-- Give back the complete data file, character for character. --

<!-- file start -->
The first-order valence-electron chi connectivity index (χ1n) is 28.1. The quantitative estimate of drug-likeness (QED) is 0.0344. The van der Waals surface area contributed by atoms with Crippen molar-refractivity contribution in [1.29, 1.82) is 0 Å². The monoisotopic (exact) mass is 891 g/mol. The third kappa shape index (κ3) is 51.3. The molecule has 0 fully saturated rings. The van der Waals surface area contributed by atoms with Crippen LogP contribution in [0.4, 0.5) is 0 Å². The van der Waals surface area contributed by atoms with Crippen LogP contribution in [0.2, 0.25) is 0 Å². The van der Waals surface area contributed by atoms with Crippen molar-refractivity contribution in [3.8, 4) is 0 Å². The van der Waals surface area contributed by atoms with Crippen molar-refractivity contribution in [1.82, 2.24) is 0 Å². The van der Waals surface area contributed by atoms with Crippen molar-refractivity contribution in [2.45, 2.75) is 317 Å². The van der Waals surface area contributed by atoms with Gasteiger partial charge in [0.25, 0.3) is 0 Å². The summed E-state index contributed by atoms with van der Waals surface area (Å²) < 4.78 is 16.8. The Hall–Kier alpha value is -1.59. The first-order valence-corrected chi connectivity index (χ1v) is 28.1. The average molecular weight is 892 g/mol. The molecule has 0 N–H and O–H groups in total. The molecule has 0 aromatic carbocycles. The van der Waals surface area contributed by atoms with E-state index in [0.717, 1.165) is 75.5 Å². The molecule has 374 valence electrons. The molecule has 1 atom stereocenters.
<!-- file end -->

The first-order valence-electron chi connectivity index (χ1n) is 28.1. The quantitative estimate of drug-likeness (QED) is 0.0344. The van der Waals surface area contributed by atoms with Crippen molar-refractivity contribution in [1.29, 1.82) is 0 Å². The monoisotopic (exact) mass is 891 g/mol. The third kappa shape index (κ3) is 51.3. The molecule has 0 fully saturated rings. The van der Waals surface area contributed by atoms with Crippen LogP contribution in [0.4, 0.5) is 0 Å². The van der Waals surface area contributed by atoms with Crippen LogP contribution in [0.2, 0.25) is 0 Å². The van der Waals surface area contributed by atoms with Crippen molar-refractivity contribution in [3.8, 4) is 0 Å². The van der Waals surface area contributed by atoms with Crippen molar-refractivity contribution in [1.82, 2.24) is 0 Å². The van der Waals surface area contributed by atoms with Crippen molar-refractivity contribution in [2.45, 2.75) is 317 Å². The van der Waals surface area contributed by atoms with Gasteiger partial charge in [0.25, 0.3) is 0 Å². The summed E-state index contributed by atoms with van der Waals surface area (Å²) < 4.78 is 16.8. The Hall–Kier alpha value is -1.59. The first-order valence-corrected chi connectivity index (χ1v) is 28.1. The average molecular weight is 892 g/mol. The molecule has 0 N–H and O–H groups in total. The molecule has 0 aromatic carbocycles. The van der Waals surface area contributed by atoms with E-state index in [0.717, 1.165) is 75.5 Å². The molecule has 374 valence electrons. The molecule has 1 atom stereocenters.